Chinese and North Korean state media showed the two leaders looking out over the tarmac at the airport, as a military band plays and crowds of North Koreans wave flags to welcome Xi in his Air China jet. Banners hailing the "unbreakable friendship" between Pyongyang and Beijing were hung over streets around the capital.

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Former Interpol President Meng Hongwei has pleaded guilty to accepting more than $2 million in bribes and expressed regret for his crime, China's state-run newspaper People's Daily reported Thursday.

The Central Commission for Discipline Inspection of China's Communist Party charged Hongwei with abusing his posts within the Communist Party between 2005 and 2017 to garner special benefits, promotions for his wife, and to collect bribes totaling more than 14 million yuan.

Opinion: Why War With Iran Is Bad For Trump — And America

Jun 20, 2019

Aaron David Miller (@aarondmiller2), a distinguished fellow at the Woodrow Wilson International Center for Scholars and a former State Department adviser and Middle East negotiator, is the author of The End of Greatness: Why America Can't Have (and Doesn't Want) Another Great President.

Richard Sokolsky, currently a nonresident senior fellow at the Carnegie Endowment for International Peace, worked in the State Department for six different administrations and was a member of the secretary of state's Office of Policy Planning from 2005-2015.

A mix-up and a bad photo contributed to a gunman shooting retired Red Sox player David Ortiz by mistake, instead of his intended target in Santo Domingo, Dominican officials announced Wednesday.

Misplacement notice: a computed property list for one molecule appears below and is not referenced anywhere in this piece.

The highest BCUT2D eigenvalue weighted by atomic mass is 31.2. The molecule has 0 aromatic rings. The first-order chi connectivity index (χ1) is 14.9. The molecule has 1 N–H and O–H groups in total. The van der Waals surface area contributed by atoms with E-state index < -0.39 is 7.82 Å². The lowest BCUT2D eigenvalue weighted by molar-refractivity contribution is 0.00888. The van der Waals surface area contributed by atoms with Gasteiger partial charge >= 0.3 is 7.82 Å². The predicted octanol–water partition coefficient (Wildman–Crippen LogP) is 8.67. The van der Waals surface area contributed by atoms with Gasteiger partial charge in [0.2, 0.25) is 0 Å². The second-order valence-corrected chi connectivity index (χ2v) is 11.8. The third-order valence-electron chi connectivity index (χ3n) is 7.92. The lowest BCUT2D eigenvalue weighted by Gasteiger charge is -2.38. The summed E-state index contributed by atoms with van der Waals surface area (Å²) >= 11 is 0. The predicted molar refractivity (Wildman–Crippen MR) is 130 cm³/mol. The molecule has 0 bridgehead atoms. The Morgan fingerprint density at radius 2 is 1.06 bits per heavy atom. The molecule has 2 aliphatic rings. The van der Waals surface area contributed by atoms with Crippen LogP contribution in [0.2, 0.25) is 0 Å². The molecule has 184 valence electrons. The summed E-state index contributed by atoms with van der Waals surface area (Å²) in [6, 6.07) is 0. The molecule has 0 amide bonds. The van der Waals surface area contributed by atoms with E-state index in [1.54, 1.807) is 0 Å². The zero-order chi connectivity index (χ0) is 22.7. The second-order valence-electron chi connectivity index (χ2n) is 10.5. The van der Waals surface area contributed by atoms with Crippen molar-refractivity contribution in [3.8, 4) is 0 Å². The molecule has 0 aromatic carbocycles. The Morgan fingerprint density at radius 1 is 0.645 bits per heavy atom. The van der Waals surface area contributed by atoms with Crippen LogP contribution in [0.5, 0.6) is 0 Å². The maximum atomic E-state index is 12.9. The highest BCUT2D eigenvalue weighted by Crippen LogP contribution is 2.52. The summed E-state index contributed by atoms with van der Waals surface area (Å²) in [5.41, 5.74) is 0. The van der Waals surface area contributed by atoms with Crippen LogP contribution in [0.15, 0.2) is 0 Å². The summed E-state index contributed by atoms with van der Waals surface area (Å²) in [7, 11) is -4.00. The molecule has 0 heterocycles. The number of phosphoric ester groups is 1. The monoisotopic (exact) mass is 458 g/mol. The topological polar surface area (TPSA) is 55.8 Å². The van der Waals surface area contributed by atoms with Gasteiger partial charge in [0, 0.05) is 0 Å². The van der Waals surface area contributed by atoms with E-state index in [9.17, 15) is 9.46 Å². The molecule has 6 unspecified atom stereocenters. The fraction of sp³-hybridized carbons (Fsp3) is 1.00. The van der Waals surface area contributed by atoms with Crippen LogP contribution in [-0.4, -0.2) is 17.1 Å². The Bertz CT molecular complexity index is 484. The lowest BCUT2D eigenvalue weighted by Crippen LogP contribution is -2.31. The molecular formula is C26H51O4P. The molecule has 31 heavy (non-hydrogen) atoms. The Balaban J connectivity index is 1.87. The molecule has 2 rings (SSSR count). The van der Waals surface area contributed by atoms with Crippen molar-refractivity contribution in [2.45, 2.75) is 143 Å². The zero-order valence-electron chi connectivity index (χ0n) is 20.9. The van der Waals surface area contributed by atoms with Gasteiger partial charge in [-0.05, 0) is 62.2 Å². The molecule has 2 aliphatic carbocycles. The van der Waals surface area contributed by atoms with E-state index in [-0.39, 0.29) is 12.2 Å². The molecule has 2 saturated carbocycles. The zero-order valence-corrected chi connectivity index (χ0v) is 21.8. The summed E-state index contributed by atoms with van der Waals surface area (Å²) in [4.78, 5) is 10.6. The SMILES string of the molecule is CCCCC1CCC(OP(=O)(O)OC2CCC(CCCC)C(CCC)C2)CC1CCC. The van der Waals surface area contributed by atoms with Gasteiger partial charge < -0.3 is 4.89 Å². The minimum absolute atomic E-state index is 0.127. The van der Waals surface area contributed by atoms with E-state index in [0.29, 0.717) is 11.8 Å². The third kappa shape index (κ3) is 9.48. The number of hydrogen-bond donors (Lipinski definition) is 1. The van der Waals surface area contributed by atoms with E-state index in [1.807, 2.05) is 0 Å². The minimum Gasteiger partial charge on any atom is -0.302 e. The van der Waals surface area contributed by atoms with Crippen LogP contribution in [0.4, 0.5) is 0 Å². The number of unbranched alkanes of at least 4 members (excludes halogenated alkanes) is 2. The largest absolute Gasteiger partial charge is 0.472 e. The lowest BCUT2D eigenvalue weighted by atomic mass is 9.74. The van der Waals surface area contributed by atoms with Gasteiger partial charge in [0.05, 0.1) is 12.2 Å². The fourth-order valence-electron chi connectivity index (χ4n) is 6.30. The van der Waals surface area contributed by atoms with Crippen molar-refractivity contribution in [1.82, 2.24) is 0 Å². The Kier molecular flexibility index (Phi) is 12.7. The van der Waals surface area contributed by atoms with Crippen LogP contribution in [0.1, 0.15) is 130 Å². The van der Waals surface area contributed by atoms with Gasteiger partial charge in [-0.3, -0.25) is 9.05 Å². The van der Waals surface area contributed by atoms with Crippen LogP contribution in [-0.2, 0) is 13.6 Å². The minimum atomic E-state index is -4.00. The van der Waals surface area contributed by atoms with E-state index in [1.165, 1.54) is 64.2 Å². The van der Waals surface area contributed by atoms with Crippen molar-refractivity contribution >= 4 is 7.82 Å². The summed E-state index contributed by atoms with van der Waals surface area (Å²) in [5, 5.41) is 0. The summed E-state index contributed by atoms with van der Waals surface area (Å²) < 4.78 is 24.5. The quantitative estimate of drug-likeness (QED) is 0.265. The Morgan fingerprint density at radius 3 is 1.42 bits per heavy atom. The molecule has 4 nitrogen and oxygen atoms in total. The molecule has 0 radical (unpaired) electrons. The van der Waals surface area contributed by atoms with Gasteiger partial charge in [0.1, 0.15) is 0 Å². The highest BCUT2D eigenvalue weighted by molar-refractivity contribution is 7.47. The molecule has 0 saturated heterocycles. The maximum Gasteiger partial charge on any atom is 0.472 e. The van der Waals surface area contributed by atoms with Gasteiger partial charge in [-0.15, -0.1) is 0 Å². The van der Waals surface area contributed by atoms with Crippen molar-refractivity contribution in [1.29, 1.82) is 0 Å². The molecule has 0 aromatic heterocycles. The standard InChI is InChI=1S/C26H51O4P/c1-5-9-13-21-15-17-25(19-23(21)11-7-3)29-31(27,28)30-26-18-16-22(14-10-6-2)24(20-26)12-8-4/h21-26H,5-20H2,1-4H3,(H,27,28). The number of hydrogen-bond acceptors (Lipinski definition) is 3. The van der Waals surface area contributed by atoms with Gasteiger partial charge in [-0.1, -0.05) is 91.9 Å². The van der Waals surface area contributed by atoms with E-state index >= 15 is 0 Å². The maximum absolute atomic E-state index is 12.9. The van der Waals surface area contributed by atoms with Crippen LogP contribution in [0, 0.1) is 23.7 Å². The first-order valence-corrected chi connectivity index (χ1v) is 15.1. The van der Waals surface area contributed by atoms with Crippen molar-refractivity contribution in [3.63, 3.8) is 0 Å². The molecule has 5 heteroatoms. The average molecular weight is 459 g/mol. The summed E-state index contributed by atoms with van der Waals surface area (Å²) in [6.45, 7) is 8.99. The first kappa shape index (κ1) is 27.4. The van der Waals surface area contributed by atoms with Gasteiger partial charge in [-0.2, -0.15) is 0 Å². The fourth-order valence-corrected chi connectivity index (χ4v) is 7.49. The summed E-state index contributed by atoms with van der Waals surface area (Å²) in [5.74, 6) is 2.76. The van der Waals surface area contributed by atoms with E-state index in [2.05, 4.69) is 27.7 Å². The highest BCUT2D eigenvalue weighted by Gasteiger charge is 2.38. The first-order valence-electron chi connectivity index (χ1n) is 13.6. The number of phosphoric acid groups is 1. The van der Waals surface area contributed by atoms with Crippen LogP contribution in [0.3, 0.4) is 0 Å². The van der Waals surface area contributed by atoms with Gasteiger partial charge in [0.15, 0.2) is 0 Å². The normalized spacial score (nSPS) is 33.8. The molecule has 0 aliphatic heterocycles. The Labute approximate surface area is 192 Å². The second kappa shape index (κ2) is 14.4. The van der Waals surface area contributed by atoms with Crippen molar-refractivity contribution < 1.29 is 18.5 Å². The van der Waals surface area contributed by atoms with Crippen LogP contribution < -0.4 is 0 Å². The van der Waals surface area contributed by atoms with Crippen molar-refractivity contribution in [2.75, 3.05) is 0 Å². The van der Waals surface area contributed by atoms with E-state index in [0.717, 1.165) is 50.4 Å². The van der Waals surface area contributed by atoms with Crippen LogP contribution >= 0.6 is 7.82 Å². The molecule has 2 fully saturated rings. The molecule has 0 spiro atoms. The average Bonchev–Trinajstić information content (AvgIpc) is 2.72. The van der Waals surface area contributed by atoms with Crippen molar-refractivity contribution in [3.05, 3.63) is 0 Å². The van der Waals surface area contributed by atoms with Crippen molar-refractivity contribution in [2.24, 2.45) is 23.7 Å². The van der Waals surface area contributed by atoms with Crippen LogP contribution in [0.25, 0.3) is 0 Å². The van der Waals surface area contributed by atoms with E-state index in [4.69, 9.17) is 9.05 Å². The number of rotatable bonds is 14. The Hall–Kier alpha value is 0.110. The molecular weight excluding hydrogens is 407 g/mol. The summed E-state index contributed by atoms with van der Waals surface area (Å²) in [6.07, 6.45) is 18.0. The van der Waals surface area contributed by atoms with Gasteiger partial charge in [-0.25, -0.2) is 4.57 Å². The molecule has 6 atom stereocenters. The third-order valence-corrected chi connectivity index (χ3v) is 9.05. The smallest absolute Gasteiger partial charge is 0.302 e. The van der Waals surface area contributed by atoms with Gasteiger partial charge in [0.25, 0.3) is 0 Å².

Surveillance video from the evening of June 9 shows a man who approaches Ortiz, a legend in his native Dominican Republic, and shoots him in the back at close range as Ortiz sits at a bar's outdoor table in the country's capital.

The United States doesn't have to beat Sweden in the last game of the group stage of the Women's World Cup on Thursday. The Americans are already through to the next round, as are the Swedes.

But in another sense, the U.S. women's national team does have to beat Sweden today in Le Havre, France — if they want to show they are the best in the world. The game starts at 3 p.m. ET and will be televised on Fox and Telemundo.

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All right. For more on this story, we're going to turn to Democratic Senator Tim Kaine. He serves on the Foreign Relations and Armed Services Committees.

Good morning, senator. Thanks for being here.

TIM KAINE: Glad to be with you guys. Thanks.

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Gun advocates in New Zealand are angry over a government plan aimed at buying back now-illegal firearms and magazines that were outlawed after a mass shooting in March that killed dozens of worshipers at two mosques in Christchurch.

Details of the plan were released on Thursday at a news conference in the capital, Wellington, after the country's gun laws were amended in April to ban most military-style semi-automatics, magazines that hold more than five rounds of ammunition, and gun parts, such as special sights and silencers.